I went to the RCMP after that. I played the recording and gave the officer the number. We talked at length about the terrible problem that this is, and I was given the following advice to pass on to readers.
1. The CRA typically NEVER calls Canadians. They typically use the mail.
2. Do not call the number back.
3. If you have already called them back and you did NOT give any personal information or DID NOT send money, then get in touch with the CAFC, the Canadian Anti-Fraud Centre. (WEBSITE HERE)
4. If you called the number and DID give personal information (SIN, bank details, business number, name, date of birth, etc) OR if you DID make payment (Paypal, cheque, money order, or any other method) THEN contact the RCMP immediately.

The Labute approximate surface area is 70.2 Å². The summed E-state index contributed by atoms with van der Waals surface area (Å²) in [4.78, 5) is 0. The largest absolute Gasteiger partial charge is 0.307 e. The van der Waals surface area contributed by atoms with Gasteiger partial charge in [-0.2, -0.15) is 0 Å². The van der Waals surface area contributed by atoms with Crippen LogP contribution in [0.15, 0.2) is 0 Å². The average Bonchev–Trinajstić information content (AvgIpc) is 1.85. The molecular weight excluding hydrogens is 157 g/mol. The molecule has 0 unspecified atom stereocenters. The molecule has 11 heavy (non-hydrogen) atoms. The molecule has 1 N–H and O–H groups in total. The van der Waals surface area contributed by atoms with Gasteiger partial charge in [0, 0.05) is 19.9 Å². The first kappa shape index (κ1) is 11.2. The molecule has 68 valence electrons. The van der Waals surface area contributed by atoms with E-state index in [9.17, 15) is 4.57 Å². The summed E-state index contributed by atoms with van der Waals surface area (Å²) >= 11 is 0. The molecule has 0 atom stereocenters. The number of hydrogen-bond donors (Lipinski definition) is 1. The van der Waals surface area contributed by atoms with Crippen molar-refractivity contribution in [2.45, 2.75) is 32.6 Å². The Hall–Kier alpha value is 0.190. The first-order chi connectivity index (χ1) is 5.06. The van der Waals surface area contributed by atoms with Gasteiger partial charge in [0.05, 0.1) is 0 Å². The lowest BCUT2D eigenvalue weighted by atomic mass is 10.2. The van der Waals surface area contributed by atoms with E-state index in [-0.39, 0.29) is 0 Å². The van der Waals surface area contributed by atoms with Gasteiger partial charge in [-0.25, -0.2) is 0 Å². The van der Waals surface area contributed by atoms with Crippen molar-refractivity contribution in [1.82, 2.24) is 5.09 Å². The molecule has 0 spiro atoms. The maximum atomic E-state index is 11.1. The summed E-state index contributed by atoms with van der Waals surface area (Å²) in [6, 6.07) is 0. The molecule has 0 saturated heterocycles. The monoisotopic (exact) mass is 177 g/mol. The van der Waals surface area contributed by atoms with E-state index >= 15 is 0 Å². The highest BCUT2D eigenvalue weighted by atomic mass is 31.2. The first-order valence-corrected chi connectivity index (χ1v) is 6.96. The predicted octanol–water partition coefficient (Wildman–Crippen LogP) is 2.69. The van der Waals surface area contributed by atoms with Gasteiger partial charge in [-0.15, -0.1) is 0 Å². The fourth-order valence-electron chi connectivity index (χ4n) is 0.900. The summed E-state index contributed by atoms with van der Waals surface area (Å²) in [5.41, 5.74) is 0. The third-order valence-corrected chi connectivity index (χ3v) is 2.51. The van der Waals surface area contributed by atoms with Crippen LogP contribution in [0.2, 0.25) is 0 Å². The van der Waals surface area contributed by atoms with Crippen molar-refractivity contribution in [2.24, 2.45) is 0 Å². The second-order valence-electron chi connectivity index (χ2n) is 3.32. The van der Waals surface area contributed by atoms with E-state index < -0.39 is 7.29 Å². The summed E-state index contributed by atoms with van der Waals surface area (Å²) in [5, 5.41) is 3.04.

Later this afternoon, I received a call back from the RCMP. They had called the number associated with the voicemail and the line had gone dead within seconds. It is possible that the initial call was intended to strike fear into the listener (which it did!) and that it was intended to motivate a call back using the caller ID number listed on my phone. In this case it was the RCMP who called them back, not me.
If the intention is to provoke the call back, it is highly likely that it is a way of the crooks harvesting numbers that are now considered “hot leads” as it were. These numbers will likely be called back and then the pressure and extortion will begin in earnest.
I now feel glad that this was a scam, but even yet I feel a residue of the nervousness that the situation created. It was sheer hell.